To check the sha1 of a file I would use openssl sha1 <file> I'm not sure what to use to check the sha256 hash of the file however, what would you recommend?

up vote 104 down vote accepted

You can use openssl sha -sha256 <file> or openssl sha256 <file>.

To check command line options for the openssl sha command: openssl sha -help.

  • 11
    openssl sha256 <file> does not work, openssl sha -sha256 <file> did though, thanks! – erikvold Mar 14 '16 at 17:25
  • This is also portable and runs on ubuntu. – Christian Bongiorno Nov 8 '17 at 20:57
  • both commands worked for me on macOS High Sierra. – Yassine El Badaoui Nov 27 '17 at 7:45
  • openssl dgst -sha256 <file> is 2018's solution – Felix.D Dec 10 at 3:49

OS X ships with a shasum command.

> which shasum

You can use:

> shasum -a 256 <file>

More details:

> shasum --help
Usage: shasum [OPTION]... [FILE]...
Print or check SHA checksums.
With no FILE, or when FILE is -, read standard input.

  -a, --algorithm   1 (default), 224, 256, 384, 512, 512224, 512256
  -b, --binary      read in binary mode
  -c, --check       read SHA sums from the FILEs and check them
  -t, --text        read in text mode (default)
  -p, --portable    read in portable mode
                        produces same digest on Windows/Unix/Mac
  -0, --01          read in BITS mode
                        ASCII '0' interpreted as 0-bit,
                        ASCII '1' interpreted as 1-bit,
                        all other characters ignored

The following two options are useful only when verifying checksums:
  -s, --status      don't output anything, status code shows success
  -w, --warn        warn about improperly formatted checksum lines

  -h, --help        display this help and exit
  -v, --version     output version information and exit

When verifying SHA-512/224 or SHA-512/256 checksums, indicate the
algorithm explicitly using the -a option, e.g.

  shasum -a 512224 -c checksumfile

The sums are computed as described in FIPS-180-4.  When checking, the
input should be a former output of this program.  The default mode is to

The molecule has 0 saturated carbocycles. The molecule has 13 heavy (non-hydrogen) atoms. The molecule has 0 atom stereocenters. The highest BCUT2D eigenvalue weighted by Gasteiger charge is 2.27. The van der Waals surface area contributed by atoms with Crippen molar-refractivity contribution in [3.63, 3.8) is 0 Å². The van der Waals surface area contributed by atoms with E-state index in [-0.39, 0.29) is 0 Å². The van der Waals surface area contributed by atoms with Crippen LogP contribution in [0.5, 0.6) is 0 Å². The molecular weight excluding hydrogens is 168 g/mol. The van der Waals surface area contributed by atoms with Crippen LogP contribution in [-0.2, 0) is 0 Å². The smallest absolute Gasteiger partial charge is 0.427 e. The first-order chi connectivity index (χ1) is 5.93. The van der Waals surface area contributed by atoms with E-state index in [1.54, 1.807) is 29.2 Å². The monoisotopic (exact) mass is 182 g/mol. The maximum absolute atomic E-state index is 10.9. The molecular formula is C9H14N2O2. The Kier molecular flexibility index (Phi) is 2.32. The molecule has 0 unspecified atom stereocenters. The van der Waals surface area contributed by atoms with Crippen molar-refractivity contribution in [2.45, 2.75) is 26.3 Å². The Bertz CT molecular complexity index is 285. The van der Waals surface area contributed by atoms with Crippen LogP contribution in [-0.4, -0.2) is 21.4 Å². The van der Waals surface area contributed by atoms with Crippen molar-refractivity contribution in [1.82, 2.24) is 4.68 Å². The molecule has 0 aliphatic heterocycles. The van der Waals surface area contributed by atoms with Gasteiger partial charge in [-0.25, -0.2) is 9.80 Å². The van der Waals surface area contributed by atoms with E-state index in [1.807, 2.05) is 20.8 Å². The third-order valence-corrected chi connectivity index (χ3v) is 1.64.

print a line with checksum, a character indicating type (`*' for binary,
` ' for text, `?' for portable, `^' for BITS), and name for each FILE.

Report shasum bugs to
  • Hmm I don't seem to have it on osx 10.11.3. which shashum outputs nothing – erikvold Mar 14 '16 at 17:24
  • 1
    @erikvold You know what? I bet I got with the Xcode Command Line tools. Argh. I really wish Apple wouldn't pollute /usr/bin with optional stuff. I'll have to verify this is the case later today. Will update answer if it indeed came from the XCL install. – Ian C. Mar 14 '16 at 19:41
  • shasum returns a different hash than openssl sha -sha256 <file>(with the latter being the correct hash). Any idea why? – ws6079 Jul 21 '17 at 18:02
  • @ws6079 shasum is a perl script, uses Digest::SHA to compute the hash value. For the same file I get the exact same SHA using either shasum or openssl for a SHA-256 hash computation. See: – Ian C. Jul 22 '17 at 7:21

The shasum command ships with OSX for a while now. It will give same result as openssl sha -sha256 when using shasum using the -a 256 option.

I would use this command.

shasum -a 256 -c <<<'paste hash to compare here *path to file goes here'

Your Answer

By clicking "Post Your Answer", you acknowledge that you have read our updated terms of service, privacy policy and cookie policy, and that your continued use of the website is subject to these policies.

Not the answer you're looking for? Browse other questions tagged or ask your own question.